Early entrants to Twitter have built up strong networks of followers across the food and drink spectrum, from journalists to consumers and fellow PR professionals.
Of course, the strength of your network will depend on the number of people in your sector actually using Twitter. Concrete figures for Twitter membership are hard to obtain, but it is estimated that there are between 4m and 5m members. So far, membership is heavily skewed toward the US, the country that spawned Twitter in March 2006.
Some in the wine world have begun to take network-building on Twitter to a new level.
Back in January, just-drinks visited an online wine tasting via Twitter, hosted by Bibendum at its annual tasting day. At first glance, the sight of 10 people sat round a table and fidgeting with mobile phones in their laps in between sips of wine appears a little odd.
But, then, why not? After all, what is really the difference between writing up notes on a tasting and 'tweeting' your comments instantly to a string of interested followers? The difference is possibly about 30 years in age.
"We started out with wine bloggers who wanted to taste wine together," says organiser Rob McIntosh, who blogs on wineconversation.com and who is also brand ambassador for several Rioja wineries, Bodegas Dinastia Vivanco, Criadores de Rioja and Bodegas Carlos Serres.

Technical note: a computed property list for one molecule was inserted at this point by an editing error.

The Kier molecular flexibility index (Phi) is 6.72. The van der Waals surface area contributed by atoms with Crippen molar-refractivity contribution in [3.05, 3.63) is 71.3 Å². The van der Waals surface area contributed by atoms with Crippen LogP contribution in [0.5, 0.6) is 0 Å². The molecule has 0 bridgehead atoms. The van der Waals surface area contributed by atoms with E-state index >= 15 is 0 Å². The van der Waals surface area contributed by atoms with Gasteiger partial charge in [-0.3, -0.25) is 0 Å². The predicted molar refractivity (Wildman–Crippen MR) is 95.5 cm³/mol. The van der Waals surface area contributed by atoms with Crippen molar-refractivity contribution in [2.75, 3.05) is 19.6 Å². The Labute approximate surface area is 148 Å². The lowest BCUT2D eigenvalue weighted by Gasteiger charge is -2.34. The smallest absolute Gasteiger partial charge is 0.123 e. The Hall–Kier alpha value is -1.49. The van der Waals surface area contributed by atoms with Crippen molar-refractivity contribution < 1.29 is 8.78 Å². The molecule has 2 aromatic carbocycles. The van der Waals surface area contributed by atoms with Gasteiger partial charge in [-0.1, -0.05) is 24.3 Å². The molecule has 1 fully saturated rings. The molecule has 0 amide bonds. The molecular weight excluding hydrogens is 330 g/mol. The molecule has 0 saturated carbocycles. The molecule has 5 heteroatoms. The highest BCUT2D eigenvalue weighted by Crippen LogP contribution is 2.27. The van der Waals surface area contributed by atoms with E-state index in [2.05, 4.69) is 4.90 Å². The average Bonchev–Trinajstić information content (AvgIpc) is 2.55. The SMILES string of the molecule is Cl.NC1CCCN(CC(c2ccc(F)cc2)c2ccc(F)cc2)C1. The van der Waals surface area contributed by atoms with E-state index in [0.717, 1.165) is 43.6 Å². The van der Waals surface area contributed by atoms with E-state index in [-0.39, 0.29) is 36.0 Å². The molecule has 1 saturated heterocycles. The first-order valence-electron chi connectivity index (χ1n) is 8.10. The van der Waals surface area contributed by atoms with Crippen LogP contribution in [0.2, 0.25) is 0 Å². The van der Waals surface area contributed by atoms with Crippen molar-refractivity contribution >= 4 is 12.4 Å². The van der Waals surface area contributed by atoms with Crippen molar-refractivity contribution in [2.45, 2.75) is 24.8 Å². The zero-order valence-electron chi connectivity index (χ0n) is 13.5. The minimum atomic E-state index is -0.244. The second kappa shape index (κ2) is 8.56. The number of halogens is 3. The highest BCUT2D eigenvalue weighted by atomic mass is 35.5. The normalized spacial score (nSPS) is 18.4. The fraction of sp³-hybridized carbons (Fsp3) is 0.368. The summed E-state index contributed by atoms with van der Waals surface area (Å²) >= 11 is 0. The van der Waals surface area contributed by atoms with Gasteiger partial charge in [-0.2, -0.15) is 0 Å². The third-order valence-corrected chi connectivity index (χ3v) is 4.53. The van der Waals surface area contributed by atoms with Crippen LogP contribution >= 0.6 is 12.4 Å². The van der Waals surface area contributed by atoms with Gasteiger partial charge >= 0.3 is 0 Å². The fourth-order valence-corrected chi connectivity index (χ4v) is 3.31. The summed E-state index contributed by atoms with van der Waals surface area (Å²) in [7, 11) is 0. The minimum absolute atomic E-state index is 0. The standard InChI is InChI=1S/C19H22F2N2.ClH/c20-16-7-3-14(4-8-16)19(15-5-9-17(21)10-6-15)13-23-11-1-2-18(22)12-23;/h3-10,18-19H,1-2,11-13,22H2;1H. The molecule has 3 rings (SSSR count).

"This gives the consumer a view of what's happening inside a trade tasting, so they feel more involved," McIntosh continues. "This will help these wineries get more exposure and the bloggers get to taste some more wines."
The followers are clearly interested. At one point immediately after the January tasting, the event briefly rose to become the number one most-followed 'trend' on Twitter, even overtaking the inauguration of President Obama, which took place the day before.
McIntosh believes that the "online wine culture" is still in its infancy, largely because "there aren't yet any experts for social networking in wine".
There is, he adds, obvious potential for the drinks industry to use social networking to reach a new demographic of consumer, and particularly those in their 20s and 30s. And, because you can see who is following you, the results are more measurable.
Asked to sum up Twitter in a nutshell, McIntosh says: "Twitter is like a conversation in a pub. I can talk to my friend but everything we say is still public. Anyone on that table over there can join in if they hear something they are interested in."
While a lot of ideas on the web become subject to overblown hyperbole, Twitter may be worth a second glance.
You can visit just-drinks on Twitter at www.twitter.com/just_drinks.
While Chris Mercer has a healthy scepticism for online fads, he believes Twitter could be more than yet another means for people with little to say to say rather too much. As its business applications...